How is the amount of the Resident’s Association fee calculated?
We are often asked for our opinion on the correct way to calculate the Resident’s Association or maintenance and management fees. Section 58 of the Real Estate Law provides the method of calculation:
“An apartment owner must participate in the expenses necessary for the standard maintenance and management of the common property and to ensure the services required by law or expected according to custom, according to the ratio of the floor area of his apartment to the floor area of all apartments in the shared building, unless otherwise stipulated in the building’s pre-agreed contract. For this purpose, “standard maintenance” – maintaining the condition of the common property as it was at the time of construction completion, including improvements made to it subsequently with the consent of the apartment owners”.
Firstly, this clarifies that in any case where there is a specific provision in the shared building’s pre-agreed contract, this provision overcomes section 58. Detailed regulations on how to determine the Resident’s Association fees can be found in many contracts
Some determine that a percentage is to be charged, making it very simple – the management fee is determined by dividing the total annual expenses between the tenants according to the percentage of each property owner, giving the annual amount each property owner must pay.
Others stipulate the calculation of the fees according to the area of the apartment in relation to the area of the whole property, in which case the Resident’s Association or management company must first calculate the relative share of each property owner’s area out of the total of the whole property area in a condominium (apartment area divided by whole building area). The result given is then multiplied by the total expenses of the shared building and this is the amount that each property owner must pay.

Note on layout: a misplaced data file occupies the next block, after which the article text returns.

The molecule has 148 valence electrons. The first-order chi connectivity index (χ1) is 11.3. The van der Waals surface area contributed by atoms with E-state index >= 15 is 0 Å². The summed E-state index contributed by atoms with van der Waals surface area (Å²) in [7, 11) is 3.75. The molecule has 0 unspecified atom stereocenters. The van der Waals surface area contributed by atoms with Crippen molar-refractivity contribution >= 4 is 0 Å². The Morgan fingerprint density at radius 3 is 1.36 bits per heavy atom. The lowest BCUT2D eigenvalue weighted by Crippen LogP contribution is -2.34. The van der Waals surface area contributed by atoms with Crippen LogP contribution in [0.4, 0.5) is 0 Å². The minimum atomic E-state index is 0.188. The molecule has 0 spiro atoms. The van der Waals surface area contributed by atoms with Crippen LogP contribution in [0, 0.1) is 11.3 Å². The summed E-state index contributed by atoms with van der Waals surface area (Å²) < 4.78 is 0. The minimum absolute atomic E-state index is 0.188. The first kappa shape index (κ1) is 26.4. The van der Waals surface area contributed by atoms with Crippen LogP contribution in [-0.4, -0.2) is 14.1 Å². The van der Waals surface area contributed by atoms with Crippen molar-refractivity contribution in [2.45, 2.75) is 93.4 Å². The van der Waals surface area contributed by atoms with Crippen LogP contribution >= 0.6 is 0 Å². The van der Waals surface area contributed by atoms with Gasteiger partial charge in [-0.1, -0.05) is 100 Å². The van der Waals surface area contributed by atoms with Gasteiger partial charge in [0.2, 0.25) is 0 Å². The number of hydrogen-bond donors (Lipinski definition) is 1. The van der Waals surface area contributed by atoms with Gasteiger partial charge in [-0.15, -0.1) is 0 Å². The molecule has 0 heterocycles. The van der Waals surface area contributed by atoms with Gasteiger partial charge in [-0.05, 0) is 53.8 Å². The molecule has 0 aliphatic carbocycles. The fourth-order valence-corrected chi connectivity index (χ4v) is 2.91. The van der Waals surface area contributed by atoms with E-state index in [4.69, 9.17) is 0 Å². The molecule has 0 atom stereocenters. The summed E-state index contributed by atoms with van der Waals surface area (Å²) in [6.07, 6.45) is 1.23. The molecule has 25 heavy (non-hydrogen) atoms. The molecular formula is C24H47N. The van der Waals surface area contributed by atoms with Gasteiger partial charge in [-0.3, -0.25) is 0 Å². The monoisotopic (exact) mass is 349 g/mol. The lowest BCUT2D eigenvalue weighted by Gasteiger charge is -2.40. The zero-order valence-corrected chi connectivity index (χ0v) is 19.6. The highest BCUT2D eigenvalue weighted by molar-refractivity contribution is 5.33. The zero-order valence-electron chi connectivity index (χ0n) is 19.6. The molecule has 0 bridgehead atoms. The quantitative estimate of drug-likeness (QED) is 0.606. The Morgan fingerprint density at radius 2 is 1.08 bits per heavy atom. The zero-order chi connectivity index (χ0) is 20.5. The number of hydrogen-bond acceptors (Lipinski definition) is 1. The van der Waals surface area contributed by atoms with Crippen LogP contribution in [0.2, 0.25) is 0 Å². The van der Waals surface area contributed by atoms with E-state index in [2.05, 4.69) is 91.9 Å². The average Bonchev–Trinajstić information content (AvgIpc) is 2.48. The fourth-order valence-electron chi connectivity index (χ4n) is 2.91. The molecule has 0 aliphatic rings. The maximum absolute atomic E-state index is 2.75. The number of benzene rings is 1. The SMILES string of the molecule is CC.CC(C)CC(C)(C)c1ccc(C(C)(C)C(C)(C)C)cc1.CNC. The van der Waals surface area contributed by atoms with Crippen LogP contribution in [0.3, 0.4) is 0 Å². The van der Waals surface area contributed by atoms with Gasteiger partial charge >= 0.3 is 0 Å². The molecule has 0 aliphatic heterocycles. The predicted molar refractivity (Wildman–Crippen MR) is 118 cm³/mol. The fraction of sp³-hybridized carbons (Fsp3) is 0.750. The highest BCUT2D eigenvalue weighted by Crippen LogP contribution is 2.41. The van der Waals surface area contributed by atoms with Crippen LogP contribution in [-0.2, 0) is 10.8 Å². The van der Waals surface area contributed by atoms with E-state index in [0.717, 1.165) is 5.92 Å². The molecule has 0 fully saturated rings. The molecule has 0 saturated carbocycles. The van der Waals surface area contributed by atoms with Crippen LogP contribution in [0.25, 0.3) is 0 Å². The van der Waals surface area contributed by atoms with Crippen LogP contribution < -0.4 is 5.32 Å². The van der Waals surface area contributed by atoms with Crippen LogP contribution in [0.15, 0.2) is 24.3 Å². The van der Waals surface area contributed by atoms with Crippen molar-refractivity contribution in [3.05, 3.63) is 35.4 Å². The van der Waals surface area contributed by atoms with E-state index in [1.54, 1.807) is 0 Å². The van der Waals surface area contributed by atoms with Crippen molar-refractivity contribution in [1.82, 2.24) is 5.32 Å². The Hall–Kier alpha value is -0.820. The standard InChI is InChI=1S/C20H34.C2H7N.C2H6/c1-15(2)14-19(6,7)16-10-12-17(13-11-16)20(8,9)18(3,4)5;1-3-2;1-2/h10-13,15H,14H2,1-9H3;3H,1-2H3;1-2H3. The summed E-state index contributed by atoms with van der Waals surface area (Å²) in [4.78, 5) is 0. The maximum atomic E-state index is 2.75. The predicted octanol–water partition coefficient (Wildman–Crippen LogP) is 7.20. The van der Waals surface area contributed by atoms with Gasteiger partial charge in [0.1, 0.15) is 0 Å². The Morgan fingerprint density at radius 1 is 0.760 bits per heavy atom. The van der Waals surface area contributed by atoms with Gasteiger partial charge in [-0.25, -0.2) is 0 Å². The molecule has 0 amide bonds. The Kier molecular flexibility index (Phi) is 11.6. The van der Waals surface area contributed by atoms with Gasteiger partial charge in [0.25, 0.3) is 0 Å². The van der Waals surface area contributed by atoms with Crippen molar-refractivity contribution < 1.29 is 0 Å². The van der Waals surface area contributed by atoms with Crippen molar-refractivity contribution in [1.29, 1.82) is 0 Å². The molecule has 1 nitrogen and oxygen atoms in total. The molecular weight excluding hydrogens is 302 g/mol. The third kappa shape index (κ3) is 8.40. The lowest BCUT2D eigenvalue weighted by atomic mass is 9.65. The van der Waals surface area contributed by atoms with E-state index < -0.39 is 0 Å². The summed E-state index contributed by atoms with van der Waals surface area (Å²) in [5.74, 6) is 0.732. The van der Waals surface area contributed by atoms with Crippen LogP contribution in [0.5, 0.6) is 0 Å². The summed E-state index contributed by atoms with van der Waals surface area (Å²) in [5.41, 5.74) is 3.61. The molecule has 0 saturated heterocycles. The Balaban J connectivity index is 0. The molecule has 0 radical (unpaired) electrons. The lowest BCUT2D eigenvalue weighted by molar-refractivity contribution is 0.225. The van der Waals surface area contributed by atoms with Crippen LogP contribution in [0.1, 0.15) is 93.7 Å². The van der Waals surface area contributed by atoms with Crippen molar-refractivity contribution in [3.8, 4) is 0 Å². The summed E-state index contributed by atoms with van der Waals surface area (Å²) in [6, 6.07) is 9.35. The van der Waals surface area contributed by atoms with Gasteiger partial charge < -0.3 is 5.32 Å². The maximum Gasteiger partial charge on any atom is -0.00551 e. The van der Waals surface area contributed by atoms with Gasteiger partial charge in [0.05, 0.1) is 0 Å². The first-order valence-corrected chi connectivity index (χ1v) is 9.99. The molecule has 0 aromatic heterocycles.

Other regulations require a more complicated method of calculation, for example, the total area of the apartment, plus half of the balcony area, half of the warehouse area and one-third of the parking area. In such cases, the share of each property owner in expenses will be equal to the area of his apartment (according to the formula above) divided by the total area of the apartments (according to the formula above), and the portion will be multiplied by the total expenses.
To conclude this point, note that in many buildings, the apartment owners divide the Resident’s Association fee according to the number of rooms in each apartment, based on agreements between the apartment owners, agreements that are not closed in the pre-agreed contracts (this is a custom mostly in small-medium old buildings). These agreements are only liable as long as the apartment owners agree to them and do not question their validity. Since these agreements are not stated in the contract, if even only one of the apartment owners requires that the calculation is to be made according to the pre-agreed contract or to the law, the previous agreements are no longer valid.
Secondly, it appears from section 58 of the Real Estate Law that where pre-agreed contracts don’t exist or where common rules apply, the Resident’s Association fees are calculated by the ratio of floor area in the apartments.